FOXBOROUGH, Mass. – Defense. Defense. Defense.

The New England Patriots, clearly looking to beef themselves up on the defensive side of the ball after loading up on offensive free agents in the offseason, took four defensive players in the first three rounds of the NFL draft.

After trading up twice and taking Syracuse defensive end Chandler Jones at No. 21 and Alabama linebacker Dont’a Hightower at No. 25 Thursday, the Patriots then took unheralded defensive back Tavon Wilson (Illinois) with the No 48 pick Friday. Wilson was 16th choice of the second round.

New England — then slated to pick at No. 62 — shipped what would have been its final selection to the Green Bay Packers for a third rounder (No. 90 overall), as well as choice No. 163, a fifth rounder who will be taken today.

At No. 90, the Patriots took Arkansas defensive end Jake Bequette. The 6-4, 274-pound Bequette, the defensive MVP of the 2012 Cotton Bowl, can play either defensive end or outside linebacker. He is a former teammate of Patriots backup quarterback Ryan Mallett.

“I feel very comfortable at both (positions),” Bequette said on a conference call. “The more I (stood up at linebacker), the more it grew on me. Whatever the coaches want me to do, I’m going to do it. If that’s what the coaches want me to do, I can’t wait to do it.”

He said he saw Mallett at the Arkansas spring game last week, adding, “I told him ‘I would love to join you up there.’ “

Wilson, honorable mention All-Big Ten in 2011, arrived at Illinois as a cornerback, but moved to safety his junior year because of an injury need. He was then moved back to corner as a senior. He considers himself capable of playing either and said he was used in all special teams situations.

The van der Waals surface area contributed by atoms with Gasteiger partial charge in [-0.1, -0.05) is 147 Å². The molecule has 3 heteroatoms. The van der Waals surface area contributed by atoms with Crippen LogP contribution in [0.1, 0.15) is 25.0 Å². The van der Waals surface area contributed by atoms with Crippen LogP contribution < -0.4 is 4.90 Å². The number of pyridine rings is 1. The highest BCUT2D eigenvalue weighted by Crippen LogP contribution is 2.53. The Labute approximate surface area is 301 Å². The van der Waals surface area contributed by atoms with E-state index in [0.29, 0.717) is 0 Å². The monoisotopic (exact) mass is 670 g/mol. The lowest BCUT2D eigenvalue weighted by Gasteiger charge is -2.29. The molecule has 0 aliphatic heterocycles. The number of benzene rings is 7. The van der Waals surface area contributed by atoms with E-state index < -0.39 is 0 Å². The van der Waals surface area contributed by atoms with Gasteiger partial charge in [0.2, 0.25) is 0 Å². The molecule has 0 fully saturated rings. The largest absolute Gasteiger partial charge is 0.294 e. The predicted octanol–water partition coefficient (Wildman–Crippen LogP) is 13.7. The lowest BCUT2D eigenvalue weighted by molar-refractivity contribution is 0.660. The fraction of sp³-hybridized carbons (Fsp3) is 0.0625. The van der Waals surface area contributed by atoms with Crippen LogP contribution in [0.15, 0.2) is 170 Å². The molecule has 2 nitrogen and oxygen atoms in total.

Not rated highly on the draft lists of most experts and not considered a strong tackler, Wilson wasn’t invited to the NFL Combine. But he said he “watched every rep” to see what those players were doing and what he had to do to get better.

Considering what Wilson has overcome in his life — he was a year old when his father was murdered, and was 12 when his mother drowned at a pool party — making the NFL might not seem all that tough.

“Everybody’s got to overcome adversity. I overcame a lot of things in my life,” he said. “That’s the reason why I’m here today and some of the reason why I’m the person I am today.”

Summing up his day, Wilson said, “It’s an exciting day. It’s everything I ever dreamed of.”

Earlier in the day, Jones and Hightower were officially welcomed to the team at Gillette Stadium.

Meanwhile, Coby Fleener heard his name Friday night, grabbed his phone and immediately contacted his new teammate in Indianapolis — and old teammate from Stanford.

The overnight wait paid off for the Stanford tight end. He’s reuniting with his college quarterback, a guy named Andrew Luck.

Fleener wasn’t chosen in the first round of the NFL draft, in which Luck was the top selection. He got a nice consolation prize Friday night when the Indianapolis Colts grabbed him with the second pick of the second round.

Among the other notable selections on the second day of the draft were: Oregon running back LaMichael James by San Francisco, Wisconsin quarterback Russell Wilson by Seattle and Alabama linebacker Courtney Upshaw by Baltimore.

The Rams actually used their own pick to begin the second round, selecting Appalachian State wide receiver Brian Quick.

St. Louis traded down twice in the first round the previous night, accumulating several extra picks and also taking LSU defensive tackle Michael Brockers 14th overall. In the second-round spot they earned for going 2-14 in 2011, the Rams took a wideout from an FCS powerhouse. The 6-foot-4 Quick had a strong Senior Bowl, showing he could play at the highest college level and helping his stock in the draft.

Upshaw of the national champion Crimson Tide was chosen with the Ravens’ first pick of this draft. Baltimore was projected by many to take Upshaw in the first round, but dealt away its pick. Four of Upshaw’s Alabama teammates went in the first round.

Janoris Jenkins, a cornerback at North Alabama who was kicked off the team at Florida, went to the Rams six picks after they took Quick. Jenkins, holding an infant in his arms, had tears in his eyes as he spoke by phone with the Rams.

“I’ll just be honest,” Jenkins said about talking about his past transgressions. “I don’t have nothing to hide.”